Gross margin increased $5 million when compared to 2016, primarily as a result of additional single-family lot closings in 2017 and an increase in the average selling price for single-family lots. The increase in the average lot selling price is a result of the geographic mix of lots sold within the segment, with more lot sales coming from the Calgary market, which typically have higher average selling prices.

Land revenue in California decreased by $6 million when compared to the same period in 2016. This is primarily the result of having no single-family lot sales for the 3 months ended March 31, 2017, compared to 103 single-family lot closings due to the timing of lots sold during the same period in 2016. This was partially offset by 16 raw and partially finished acre closings in our Southern California market compared to none in the same period in 2016.

In the Central and Eastern U.S., land revenue and gross margin each increased by $2 million. The increase in revenue and gross margin is a result of an increase in the average lot selling price, primarily as a result of a change to the geographic mix of lots sold within the segment. This is partially offset by 20 fewer single-family lot closings when compared to the same period in 2016. Gross margin percentage increased to 25% as a result of mix of lots sold within the segment during the 3 months ended March 31, 2017, when compared to the same period in 2016.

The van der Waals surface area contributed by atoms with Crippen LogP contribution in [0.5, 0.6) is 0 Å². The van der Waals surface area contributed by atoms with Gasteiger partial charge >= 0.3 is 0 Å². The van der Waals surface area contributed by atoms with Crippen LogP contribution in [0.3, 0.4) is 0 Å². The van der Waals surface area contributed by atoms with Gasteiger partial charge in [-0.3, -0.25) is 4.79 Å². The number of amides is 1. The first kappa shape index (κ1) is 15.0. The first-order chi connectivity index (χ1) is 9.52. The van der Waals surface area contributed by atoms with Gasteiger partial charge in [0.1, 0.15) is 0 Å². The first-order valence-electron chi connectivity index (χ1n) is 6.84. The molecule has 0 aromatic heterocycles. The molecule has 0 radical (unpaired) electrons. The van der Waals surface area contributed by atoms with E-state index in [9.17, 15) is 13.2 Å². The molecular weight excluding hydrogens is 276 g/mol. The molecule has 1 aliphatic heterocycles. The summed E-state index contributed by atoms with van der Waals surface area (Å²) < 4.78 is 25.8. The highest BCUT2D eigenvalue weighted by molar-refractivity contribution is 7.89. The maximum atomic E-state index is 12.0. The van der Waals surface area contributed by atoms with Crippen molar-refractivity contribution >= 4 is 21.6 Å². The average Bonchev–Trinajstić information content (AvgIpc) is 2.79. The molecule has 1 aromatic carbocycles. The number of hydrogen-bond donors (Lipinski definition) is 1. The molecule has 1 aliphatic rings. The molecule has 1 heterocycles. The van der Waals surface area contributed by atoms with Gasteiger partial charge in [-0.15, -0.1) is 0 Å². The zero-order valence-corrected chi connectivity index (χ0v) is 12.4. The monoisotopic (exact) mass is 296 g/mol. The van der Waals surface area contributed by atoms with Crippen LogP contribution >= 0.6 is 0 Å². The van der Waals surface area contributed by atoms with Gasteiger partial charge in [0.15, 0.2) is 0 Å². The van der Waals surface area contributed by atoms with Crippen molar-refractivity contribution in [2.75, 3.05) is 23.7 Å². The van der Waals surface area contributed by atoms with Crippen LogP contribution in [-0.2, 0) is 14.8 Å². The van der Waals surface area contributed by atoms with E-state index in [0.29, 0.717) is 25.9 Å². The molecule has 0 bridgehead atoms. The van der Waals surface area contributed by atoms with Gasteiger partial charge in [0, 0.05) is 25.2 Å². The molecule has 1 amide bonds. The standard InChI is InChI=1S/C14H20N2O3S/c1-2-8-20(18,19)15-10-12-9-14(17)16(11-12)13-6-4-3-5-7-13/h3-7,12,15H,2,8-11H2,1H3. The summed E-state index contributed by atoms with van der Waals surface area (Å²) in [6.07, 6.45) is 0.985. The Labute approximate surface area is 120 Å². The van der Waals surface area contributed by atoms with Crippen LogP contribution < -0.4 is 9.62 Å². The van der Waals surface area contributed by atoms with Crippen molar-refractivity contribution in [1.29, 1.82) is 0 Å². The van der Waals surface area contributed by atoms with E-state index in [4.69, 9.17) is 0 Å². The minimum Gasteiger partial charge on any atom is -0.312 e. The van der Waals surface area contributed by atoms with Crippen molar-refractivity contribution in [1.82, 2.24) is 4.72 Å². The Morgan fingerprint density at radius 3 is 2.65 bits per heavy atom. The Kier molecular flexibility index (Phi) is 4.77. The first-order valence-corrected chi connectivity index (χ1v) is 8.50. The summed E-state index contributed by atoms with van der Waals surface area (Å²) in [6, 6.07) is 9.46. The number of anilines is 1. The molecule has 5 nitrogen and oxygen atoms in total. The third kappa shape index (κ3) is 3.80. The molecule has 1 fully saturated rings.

Moving to our balance sheet. As at March 31, 2017, our assets totaled $4 billion. Our housing and land inventory and investments in unconsolidated entities are our most significant assets with a combined book value of $3.3 billion or approximately 82% of our total assets.

The land and housing assets increased when compared to 2016 due to $61 million of acquisitions, development activity and stronger backlog, partially offset by sales activity. Land and housing assets include land under development and land held for development, finished lots ready for construction, homes completed and under construction and model homes.